SPOON-FED by Tim Spector (Cape £12.99, 288 pp)

SPOON-FED Tim Spector (Cape £12.99, 288 pp)


by Tim Spector (Cape £12.99, 288 pp)

As well as keeping us alive and healthy, food should be one of life’s great pleasures. The question of how and what to eat is becoming a growing source of anxiety and confusion.

When faced with a multitude of options, contradictory information and many other factors, how do we make decisions about our diets?

Professor Tim Spector says that much of the information we hear about food can be misleading, and at worst is harmful to our health.

The latest edition of his book dispels many myths regarding nutrition. These include the claims that veganism is good for your health and the common obsession with food allergies. In his latest book, he argues that besides avoiding hype, trends, and processed foods, it is better to inquire about the ingredients on what our bodies are eating.

LUSTER by Raven Leilani (Picador £9.99, 240 pp)

LUSTER Raven Leilani (Picador £9.99, 240 pp)


by Raven Leilani (Picador £9.99, 240 pp)

Edie, the 23-year-old heroine of Raven Leilani’s debut novel, has encountered formidable difficulties in her short life: her mother killed herself and she was estranged from her father.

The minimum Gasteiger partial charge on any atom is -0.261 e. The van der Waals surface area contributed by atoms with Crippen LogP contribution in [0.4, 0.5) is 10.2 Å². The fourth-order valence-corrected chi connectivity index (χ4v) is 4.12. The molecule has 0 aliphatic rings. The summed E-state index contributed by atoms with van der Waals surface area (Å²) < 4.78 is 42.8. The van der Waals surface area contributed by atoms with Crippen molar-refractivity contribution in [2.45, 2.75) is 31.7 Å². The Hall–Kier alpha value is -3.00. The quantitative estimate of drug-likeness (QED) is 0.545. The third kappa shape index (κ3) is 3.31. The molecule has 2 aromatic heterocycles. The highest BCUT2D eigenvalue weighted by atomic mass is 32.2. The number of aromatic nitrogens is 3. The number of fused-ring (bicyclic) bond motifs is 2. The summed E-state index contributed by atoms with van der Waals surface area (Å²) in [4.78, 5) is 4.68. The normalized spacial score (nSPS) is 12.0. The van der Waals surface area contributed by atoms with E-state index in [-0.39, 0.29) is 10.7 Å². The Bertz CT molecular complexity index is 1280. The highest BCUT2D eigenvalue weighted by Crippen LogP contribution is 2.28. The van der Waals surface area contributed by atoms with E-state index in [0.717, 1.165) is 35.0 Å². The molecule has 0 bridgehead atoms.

Now living in a squalid flat in New York, where she has a low-paid job in children’s publishing, she hooks up with Eric, a middle-aged white man with an ‘open’ marriage. When he takes Edie to his family home in suburban New Jersey, she encounters his wife, Rebecca, a medical examiner at a morgue, and Eric and Rebecca’s 12-year-old adopted black daughter, Akila. Rebecca suggests to Edie that they stay with Akila after Edie loses both her job and her home.

In voluptuous and vivid prose, with razor-sharp comic timing, Leilani’s novel is a savagely tender account of a young black woman struggling to find her way in the world.

NO ONE IS TALKING ABOUT THIS by Patricia Lockwood (Penguin £8.99, 224pp)

This is NOT THE THING THAT ANYONE IS SAYING. by Patricia Lockwood (Penguin £8.99, 224pp)


by Patricia Lockwood (Penguin £8.99, 224pp)

Patricia Lockwood, a poet, author of memoirs and a Twitter prodigy is her specialty. She shares her last talent with unnamed narrator in her Booker-shortlisted debut novel.

Her heroine is both a star and an addict of social media platform ‘the portal’. She has become a viral star thanks to her posts. But she’s so obsessed with the portal, she begs her husband for help. She is soon screaming for him to give her the code.

The first part of Lockwood’s novel is composed in the glittering, fragmentary style of Tweets.

But when the narrator’s pregnant sister discovers that her unborn child has a catastrophic brain condition, the tone changes to an appalled, reflective gentleness.

It seems that love and pain still exist beneath the poisonous shoutiness of this portal.